Recorded Symposium Session: 40 Years of the American Institute for Cancer Research: What It Means for Dietitians
Just over 40 years ago, the American Institute for Cancer Research (AICR) was founded based on what was then a radical idea: that everyday eating and lifestyle choices affect people’s chances of getting cancer. Decades of research since then have changed the understanding of how cancer develops. The influence of diet and physical activity on cancer risk are now a part of virtually all major health-related lifestyle guidelines. And research offers new hope that people living with and beyond cancer can proactively make choices that help improve health outcomes.
A new problem has developed: overwhelm. Today, lack of information is much less a problem than decades ago. People are now surrounded by often conflicting information. The public and other healthcare professionals rely on dietitians to help them make sense of what they hear from media and marketers, friends, and family. But it’s easy for nutrition professionals to feel overwhelmed by information overload, too.
Join Karen Collins, MS, RDN, CDN, FAND, for a session that will help dietitians find an easier – and better – way to provide the evidence-based answers and guidance people need, without scrambling to read up on every single study. Karen will look at how the AICR has developed recommendations on diet and physical activity choices based on what’s recognized as the gold standard synthesis and interpretation of the best of accumulated scientific research. And she’ll review what the recommendations mean for reducing cancer risk and increasing cancer survivorship. Leave this session with a clear sense of what’s known today and how to share it with others.
After completing this continuing education activity, health care professionals will be better able to:
- Explain progress in focus and results of research on diet, physical activity, and cancer risk in the decades since declaration of the “War on Cancer.”
- Identify the current American Institute for Cancer Research (AICR) recommendations on diet, weight, and physical activity, and describe the strength of evidence behind them.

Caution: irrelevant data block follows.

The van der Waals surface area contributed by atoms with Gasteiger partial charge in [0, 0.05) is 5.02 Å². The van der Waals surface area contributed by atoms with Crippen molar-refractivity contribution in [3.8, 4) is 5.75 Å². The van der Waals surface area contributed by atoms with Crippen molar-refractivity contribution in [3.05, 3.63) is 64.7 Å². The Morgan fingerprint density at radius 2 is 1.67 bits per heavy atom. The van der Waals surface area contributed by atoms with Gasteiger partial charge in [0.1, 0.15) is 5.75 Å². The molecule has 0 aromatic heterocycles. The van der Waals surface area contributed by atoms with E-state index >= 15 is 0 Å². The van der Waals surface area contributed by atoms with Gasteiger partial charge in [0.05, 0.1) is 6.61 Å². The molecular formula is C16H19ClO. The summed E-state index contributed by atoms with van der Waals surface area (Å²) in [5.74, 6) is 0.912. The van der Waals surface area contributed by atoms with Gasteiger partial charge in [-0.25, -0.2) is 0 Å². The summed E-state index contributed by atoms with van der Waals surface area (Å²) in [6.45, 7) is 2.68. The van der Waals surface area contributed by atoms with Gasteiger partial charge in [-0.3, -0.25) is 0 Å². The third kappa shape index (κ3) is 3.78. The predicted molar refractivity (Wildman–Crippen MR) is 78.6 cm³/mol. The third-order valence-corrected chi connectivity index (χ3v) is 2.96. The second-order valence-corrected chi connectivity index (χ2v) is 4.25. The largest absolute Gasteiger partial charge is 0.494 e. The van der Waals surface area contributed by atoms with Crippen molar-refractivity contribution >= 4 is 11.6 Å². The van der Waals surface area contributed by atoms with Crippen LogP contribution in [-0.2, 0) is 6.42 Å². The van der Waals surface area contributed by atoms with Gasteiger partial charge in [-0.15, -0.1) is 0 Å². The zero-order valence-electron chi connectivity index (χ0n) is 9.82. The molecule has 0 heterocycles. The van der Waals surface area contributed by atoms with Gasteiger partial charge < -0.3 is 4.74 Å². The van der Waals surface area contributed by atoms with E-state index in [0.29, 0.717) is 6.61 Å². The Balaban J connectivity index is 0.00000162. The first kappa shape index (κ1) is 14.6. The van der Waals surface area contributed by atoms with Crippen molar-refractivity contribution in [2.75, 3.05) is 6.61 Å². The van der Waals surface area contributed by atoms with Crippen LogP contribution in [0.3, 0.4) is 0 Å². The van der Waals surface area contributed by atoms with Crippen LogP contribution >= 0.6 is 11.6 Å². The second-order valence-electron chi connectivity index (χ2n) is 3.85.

- Summarize growth in understanding of the relationships between diet, body composition, and physical activity with cancer survivorship and in cardio-oncology that are changing the landscape of cancer care, and why so many questions remain unanswered.
- Develop language and talking points to accurately address common questions and misunderstandings about diet and physical activity to reduce cancer risk and support cancer survivorship.
Karen Collins is a registered dietitian nutritionist whose tagline – “Taking Nutrition from Daunting to Doable”TM – highlights her focus on helping people cut through the confusion of nutrition headlines. A variety of organizations call on Karen as a consultant, speaker and writer who can translate current science for healthcare professionals and the public. Among her most visible consultant roles, Karen has served as Nutrition Advisor to the American Institute for Cancer Research (AICR) for almost all of its 40 years.
A Fellow of the Academy of Nutrition and Dietetics, Karen has authored and co-authored several peer-reviewed book chapters and research summaries for health professionals, covering cancer prevention guidelines and their intersection with cardiovascular health. She has also penned over 2,000 nutrition-related articles for the public and writes for the AICR blog.
In 2019, Karen received AICR’s first Distinguished Service Award, noting her expertise in translating nutrition research into empowering, evidence-based messages. Karen publishes reviews putting nutrition research in perspective on her own website, KarenCollinsNutrition.com, and is creator of the dietitians-only Daunting to Doable Nutrition Pro Circle membership program.
The faculty and planners for this educational activity have no relevant financial relationship(s) with ineligible companies to disclose. An “ineligible company” includes any entity whose primary business is producing, marketing, selling, re-selling, or distributing healthcare products use by or on patients.
In support of improving patient care, Great Valley Publishing Company is jointly accredited by the Accreditation Council for Continuing Medical Education (ACCME), the Accreditation Council for Pharmacy Education (ACPE), and the American Nurses Credentialing Center (ANCC), to provide continuing education for the healthcare team.
This activity will also award credit for dietetics (CDR CPEU).
RDs and DTRs are to select activity type 102 in their Activity Log. Sphere and Competency selection is at the learner’s discretion.
- 1.00 CDR